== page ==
You may have heard some talk lately of 'gold backwardation.'
Backwardation is a pricing phenomenon in the futures markets where the price of an asset now is higher relative to the price of that same asset in the future.
The usual state of most assets is one of contango, where the price increases in the future. This is often due to the time value of money. But let's put that aside for now. Especially in times of ZIRP.
And there is the source of the term backwardation. The pricing is literally 'backwards.' I don't remember where the heck contango comes from, and don't care, but that is a shortcut in how I remember the difference between them.
There are strong indications in the gold market of short term physical supply pressures. Gold Forwards prices are negative, and in a way that we have not seen in some time. Registered or dealer inventories on the COMEX exchange are at record lows for this leg of the bull market, something that has signaled a change in price trend since the gold bull market began. Reports of tight supply in the physical markets have been in the news especially in Asia.
The German people asked the NY Federal Reserve for the return of their nation's gold bullion that is being held in custodial trust, and the Fed said 'no can do, Fritz, come back in seven years.' Are you shitting me? If that does not get one's attention, you have to wonder what will.
But the fact remains there is not much 'backwardation' on the gold futures market at the COMEX. Below is a chart showing the contract pricing over time. What's up with that?
Furthermore, some astute market observers have pointed to the pricing structure in the oil futures market, and rightfully observed, 'Now THAT's backwardation!'
So what does all this mean?
First of all, one has to look at what is usual and customary for a given market, in addition to making cross market comparisons.
When one is comparing the body fat to weight ratio of a polar bear and a flamingo, for example, one might assume that the polar bear was rather unhealthy since in general too much fat is bad, and the polar bear has quite a bit more than a flamingo. Unless of course if one understands that what is normal for a polar bear may not be normal for a flamingo, because there are some basic structural differences between them. One always compares a thing to itself, to establish the trend and the norm, in addition to something else, in order to accurately ascertain any changes in condition.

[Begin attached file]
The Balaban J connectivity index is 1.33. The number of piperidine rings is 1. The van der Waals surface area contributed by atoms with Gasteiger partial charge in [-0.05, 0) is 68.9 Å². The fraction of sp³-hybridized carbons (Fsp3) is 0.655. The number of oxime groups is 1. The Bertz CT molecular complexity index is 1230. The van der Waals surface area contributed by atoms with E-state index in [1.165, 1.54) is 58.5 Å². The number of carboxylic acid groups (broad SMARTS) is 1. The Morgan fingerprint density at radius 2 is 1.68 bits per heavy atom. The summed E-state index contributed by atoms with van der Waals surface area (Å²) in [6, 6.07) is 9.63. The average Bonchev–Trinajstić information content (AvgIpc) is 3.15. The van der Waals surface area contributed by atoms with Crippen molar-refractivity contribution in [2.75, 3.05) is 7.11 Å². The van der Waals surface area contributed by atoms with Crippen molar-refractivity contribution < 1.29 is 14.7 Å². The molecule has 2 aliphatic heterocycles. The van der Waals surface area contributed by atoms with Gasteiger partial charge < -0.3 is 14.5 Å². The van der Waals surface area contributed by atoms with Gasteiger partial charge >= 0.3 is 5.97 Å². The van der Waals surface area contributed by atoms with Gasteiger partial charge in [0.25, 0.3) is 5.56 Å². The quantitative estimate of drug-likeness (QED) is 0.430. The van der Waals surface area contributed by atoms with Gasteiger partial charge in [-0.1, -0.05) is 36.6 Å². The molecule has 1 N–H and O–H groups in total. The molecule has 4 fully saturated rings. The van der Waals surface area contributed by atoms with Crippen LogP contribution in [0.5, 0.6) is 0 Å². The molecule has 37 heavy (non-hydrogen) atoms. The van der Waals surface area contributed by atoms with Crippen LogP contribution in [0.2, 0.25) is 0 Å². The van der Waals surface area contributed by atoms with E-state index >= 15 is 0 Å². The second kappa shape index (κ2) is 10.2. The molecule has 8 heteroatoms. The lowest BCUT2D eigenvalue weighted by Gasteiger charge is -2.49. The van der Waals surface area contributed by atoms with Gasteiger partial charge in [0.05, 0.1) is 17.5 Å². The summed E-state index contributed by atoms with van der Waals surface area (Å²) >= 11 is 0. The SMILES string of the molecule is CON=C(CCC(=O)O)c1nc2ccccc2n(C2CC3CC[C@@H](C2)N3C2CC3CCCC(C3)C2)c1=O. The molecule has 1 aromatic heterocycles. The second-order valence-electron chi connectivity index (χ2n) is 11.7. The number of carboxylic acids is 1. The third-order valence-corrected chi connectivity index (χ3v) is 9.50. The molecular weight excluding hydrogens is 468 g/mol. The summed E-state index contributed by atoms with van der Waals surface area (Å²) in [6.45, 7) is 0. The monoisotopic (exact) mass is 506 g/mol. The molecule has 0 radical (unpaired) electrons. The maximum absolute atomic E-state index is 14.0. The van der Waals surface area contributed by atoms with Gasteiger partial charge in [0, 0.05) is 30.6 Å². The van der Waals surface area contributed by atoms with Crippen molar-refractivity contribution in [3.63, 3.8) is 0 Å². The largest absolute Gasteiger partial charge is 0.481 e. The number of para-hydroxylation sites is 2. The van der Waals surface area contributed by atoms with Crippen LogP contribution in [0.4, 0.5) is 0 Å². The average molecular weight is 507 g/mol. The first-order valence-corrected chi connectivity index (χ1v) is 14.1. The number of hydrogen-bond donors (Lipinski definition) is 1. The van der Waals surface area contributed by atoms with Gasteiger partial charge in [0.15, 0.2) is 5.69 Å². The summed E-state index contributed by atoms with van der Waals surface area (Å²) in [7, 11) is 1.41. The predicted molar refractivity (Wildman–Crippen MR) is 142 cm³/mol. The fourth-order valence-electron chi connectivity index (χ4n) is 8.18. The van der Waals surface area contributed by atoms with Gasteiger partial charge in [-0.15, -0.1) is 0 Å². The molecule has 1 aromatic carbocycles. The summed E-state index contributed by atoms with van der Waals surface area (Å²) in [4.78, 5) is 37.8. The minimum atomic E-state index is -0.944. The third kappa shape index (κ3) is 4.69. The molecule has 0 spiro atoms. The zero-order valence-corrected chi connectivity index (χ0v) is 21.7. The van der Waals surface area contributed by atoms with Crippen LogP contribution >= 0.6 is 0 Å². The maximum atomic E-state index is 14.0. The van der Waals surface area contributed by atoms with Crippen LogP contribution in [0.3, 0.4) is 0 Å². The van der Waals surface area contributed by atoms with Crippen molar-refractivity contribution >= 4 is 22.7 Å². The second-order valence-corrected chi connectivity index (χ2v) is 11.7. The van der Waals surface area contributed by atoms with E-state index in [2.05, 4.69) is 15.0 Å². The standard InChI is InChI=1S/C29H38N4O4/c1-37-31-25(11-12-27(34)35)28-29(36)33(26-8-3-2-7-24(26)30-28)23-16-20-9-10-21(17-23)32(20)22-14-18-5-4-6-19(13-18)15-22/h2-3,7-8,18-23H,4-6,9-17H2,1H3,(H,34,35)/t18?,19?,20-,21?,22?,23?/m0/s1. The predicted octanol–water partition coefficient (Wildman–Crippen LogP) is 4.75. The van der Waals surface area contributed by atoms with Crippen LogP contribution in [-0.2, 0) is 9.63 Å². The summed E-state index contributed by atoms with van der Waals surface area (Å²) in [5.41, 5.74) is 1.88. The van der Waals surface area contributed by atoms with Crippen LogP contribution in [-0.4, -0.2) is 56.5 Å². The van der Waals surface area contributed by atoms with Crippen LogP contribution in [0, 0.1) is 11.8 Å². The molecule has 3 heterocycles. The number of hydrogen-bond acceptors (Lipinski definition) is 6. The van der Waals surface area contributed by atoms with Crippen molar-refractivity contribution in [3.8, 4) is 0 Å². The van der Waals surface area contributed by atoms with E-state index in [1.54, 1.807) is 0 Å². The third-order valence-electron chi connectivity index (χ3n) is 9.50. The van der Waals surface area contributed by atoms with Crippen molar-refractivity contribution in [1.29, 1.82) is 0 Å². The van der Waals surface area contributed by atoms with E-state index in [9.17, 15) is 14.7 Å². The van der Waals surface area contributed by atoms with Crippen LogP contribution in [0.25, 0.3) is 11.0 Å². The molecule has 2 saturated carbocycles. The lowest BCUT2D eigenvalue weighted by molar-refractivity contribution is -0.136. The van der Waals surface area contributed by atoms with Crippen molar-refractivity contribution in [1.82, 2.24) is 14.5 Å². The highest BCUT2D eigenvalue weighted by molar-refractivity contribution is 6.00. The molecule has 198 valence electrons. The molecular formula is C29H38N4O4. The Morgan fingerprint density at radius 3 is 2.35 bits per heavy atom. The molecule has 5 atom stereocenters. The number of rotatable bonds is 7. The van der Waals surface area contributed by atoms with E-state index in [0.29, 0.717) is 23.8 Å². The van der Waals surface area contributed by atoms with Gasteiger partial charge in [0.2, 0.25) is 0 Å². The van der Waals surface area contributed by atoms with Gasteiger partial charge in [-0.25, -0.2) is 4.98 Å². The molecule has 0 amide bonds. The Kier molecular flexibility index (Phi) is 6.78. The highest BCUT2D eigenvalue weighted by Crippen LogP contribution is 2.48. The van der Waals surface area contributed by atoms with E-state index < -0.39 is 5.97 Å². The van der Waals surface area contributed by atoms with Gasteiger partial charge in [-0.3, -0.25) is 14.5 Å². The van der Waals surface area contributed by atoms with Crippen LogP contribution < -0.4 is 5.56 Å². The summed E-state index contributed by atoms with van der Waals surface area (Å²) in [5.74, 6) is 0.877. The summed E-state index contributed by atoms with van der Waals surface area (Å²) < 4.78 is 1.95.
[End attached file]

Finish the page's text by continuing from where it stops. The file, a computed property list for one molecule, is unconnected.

If the gold market ever goes into the type of backwardation shown in that oil chart above, I submit that you will not have look at a chart on the internet to figure out why. You will be more concerned with getting long bread, bullets, and bibles, because the economic system will be going up in the flames of some currency failure, barring some anomalous corner on the market such as we saw in silver with the Hunt Brothers and silver.
And yet with oil in that type of backwardation as we see above, nothing is particularly going on in the world. One might assume that there is something particular with the oil market that is not indicative of the general economy and money. Oil, while not perishable, has a cost of storage and delivery relative to the utility of a barrel available for distillation and sale as something else that makes for some natural arbitrage opportunities. Its more complex than that but you get the general idea.
So why are not seeing at least some greater degree of backwardation in gold than we see now, throwing out the awkward comparison with oil which is obviously different in character from precious metals?
Well if the problem is a shortage of supply of physical gold bullion, would one go to the COMEX to get it? The COMEX is a locus of the supply problems, being a paper market with record leverage or claims to available supply. Why would you go to the source of the scarcity in order to relieve it? You would try to get the bullion from someplace else. Do you go to the desert to find water to relieve a drought? No, you go to where the water is likely to be found.
The backwardation thing, being specific to the futures paper market, is not all that important for gold, for the reasons cited above.
Thanks especially to Dave of Golden Truth for tracking the gold forwards for us. I will continue to keep an eye on price and supply, and consider the technicals as they are appropriately applied.